It means investing in the forces of law and order, so that we are safe, and we feel that we are safe.
And it means investing in global development, helping the poorest countries in the world to rise out of poverty and the disease and disorder that it brings.
The nature of this investment is key- this is not about profligacy, but about targeted spending in the right way to get the right results.
On top of this investment, the new European centre means promoting
rigourous regulation of our financial, legal and data systems,
a tax code that rewards effort and
an outward-looking foreign policy that welcomes trade, welcomes migration and welcomes cooperation – in stark contrast to many populist leaders on the right abroad and on the left here in Ireland.
As European centrists, we believe in the market but we believe in intervening in that market when needed to deliver the outcomes our citizens need and deserve.
So, we do not take growth for granted and we do not believe that growth will always continue or always be fair if left only to the devices of the market.
Those are the policies that can again give hope and those are the policies that will change the political dynamic into the future.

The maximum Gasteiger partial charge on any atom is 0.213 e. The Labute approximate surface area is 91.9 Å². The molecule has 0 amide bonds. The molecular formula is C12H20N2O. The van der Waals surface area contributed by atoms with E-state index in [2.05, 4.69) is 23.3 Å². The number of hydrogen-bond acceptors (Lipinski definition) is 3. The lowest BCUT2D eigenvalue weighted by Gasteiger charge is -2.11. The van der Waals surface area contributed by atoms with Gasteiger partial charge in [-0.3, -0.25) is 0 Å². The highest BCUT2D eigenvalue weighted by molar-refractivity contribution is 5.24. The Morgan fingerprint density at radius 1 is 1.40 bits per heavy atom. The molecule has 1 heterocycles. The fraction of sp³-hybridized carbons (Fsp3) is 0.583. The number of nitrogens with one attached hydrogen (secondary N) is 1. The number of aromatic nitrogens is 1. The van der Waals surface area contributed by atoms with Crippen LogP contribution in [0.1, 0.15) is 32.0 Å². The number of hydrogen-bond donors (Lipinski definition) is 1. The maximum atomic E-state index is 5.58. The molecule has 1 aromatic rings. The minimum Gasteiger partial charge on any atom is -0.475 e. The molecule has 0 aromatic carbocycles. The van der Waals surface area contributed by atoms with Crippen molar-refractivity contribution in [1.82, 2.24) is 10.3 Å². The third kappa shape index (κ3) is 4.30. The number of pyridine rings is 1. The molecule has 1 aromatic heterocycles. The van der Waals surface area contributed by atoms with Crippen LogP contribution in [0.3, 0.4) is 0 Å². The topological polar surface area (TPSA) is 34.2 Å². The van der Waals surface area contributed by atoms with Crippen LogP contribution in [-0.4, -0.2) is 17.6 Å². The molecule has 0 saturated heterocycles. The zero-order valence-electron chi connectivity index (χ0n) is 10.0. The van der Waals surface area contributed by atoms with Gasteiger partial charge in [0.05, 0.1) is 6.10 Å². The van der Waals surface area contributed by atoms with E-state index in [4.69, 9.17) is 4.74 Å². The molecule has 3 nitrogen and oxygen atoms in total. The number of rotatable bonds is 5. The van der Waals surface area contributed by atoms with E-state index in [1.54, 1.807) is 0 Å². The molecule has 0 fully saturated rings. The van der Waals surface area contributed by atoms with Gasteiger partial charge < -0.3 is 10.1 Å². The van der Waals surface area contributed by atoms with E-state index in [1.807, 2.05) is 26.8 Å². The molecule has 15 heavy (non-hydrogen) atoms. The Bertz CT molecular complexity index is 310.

Last weekend, the old big parties of the French political system – the Socialist and the Republicans- received less than a quarter of the vote.
Change seems to be permanently embedded in our political make-up.
Responding to that change is our challenge and our duty.
The greatest danger we face is complacency that somehow these issues will go away, that ultimately everyone will “come to their senses” – for want of a better phrase- and the huge changes people are experiencing in their lives, in their careers, in the social interaction they have with their partners, their families and their friends, will not change the institutions in which we operate.
Indeed, it would be incredible if this were the case.
It would be incredible if the forces of deindustrialisation, of the digital revolution, of multiculturalism, left politics and polities went unaltered.
Where, perhaps, we have already been complacent is the inability of those of us in the political centre to match the passion of non-mainstream politicians, especially as that non-mainstream passion is wrapped around false hope and dangerous ideas that will ultimately hurt the vulnerable people that populists claim to represent.
For Fine Gael, our party is at our best when we speak to the value of aspiration.
The same is true of our communities and families when we look to a future full of demands and opportunities.
Our moderate response to populism must be one that addresses the needs of all, that recognises the concerns of all and works for the benefit of all.
Let us remember the words of WB Yeats that “the best lack all conviction, while the worst are full of passionate intensity”, and find again the passionate tone that drove our political ancestors
towards internationalism against the threat of war,
towards freedom against the threat of tyranny and
towards economic development against the threat of poverty.
We face challenges, but none that we cannot overcome with this in mind.